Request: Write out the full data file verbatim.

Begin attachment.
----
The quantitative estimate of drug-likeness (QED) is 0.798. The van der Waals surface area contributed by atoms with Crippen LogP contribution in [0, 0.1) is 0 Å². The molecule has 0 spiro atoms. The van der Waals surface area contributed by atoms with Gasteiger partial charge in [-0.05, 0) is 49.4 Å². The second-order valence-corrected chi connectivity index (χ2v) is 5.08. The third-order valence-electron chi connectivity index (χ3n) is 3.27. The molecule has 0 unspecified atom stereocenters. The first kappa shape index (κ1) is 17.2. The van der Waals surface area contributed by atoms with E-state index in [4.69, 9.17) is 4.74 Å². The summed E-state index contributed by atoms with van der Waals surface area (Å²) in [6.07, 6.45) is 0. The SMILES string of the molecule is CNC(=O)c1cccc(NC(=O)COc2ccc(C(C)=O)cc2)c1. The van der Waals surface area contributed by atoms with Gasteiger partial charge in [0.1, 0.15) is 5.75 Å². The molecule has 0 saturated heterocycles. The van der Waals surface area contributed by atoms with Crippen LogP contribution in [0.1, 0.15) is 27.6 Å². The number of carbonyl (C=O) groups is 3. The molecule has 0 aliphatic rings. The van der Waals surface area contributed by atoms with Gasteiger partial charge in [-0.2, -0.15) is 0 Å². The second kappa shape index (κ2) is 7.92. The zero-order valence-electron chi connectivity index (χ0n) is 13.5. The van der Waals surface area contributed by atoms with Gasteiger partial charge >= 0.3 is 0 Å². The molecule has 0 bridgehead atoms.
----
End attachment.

The quantitative estimate of drug-likeness (QED) is 0.798. The van der Waals surface area contributed by atoms with Crippen LogP contribution in [0, 0.1) is 0 Å². The molecule has 0 spiro atoms. The van der Waals surface area contributed by atoms with Gasteiger partial charge in [-0.05, 0) is 49.4 Å². The second-order valence-corrected chi connectivity index (χ2v) is 5.08. The third-order valence-electron chi connectivity index (χ3n) is 3.27. The molecule has 0 unspecified atom stereocenters. The first kappa shape index (κ1) is 17.2. The van der Waals surface area contributed by atoms with E-state index in [4.69, 9.17) is 4.74 Å². The summed E-state index contributed by atoms with van der Waals surface area (Å²) in [6.07, 6.45) is 0. The SMILES string of the molecule is CNC(=O)c1cccc(NC(=O)COc2ccc(C(C)=O)cc2)c1. The van der Waals surface area contributed by atoms with Gasteiger partial charge in [0.1, 0.15) is 5.75 Å². The molecule has 0 saturated heterocycles. The van der Waals surface area contributed by atoms with Crippen LogP contribution in [0.1, 0.15) is 27.6 Å². The number of carbonyl (C=O) groups is 3. The molecule has 0 aliphatic rings. The van der Waals surface area contributed by atoms with Gasteiger partial charge in [-0.2, -0.15) is 0 Å². The second kappa shape index (κ2) is 7.92. The zero-order valence-electron chi connectivity index (χ0n) is 13.5. The van der Waals surface area contributed by atoms with Gasteiger partial charge >= 0.3 is 0 Å². The molecule has 0 bridgehead atoms.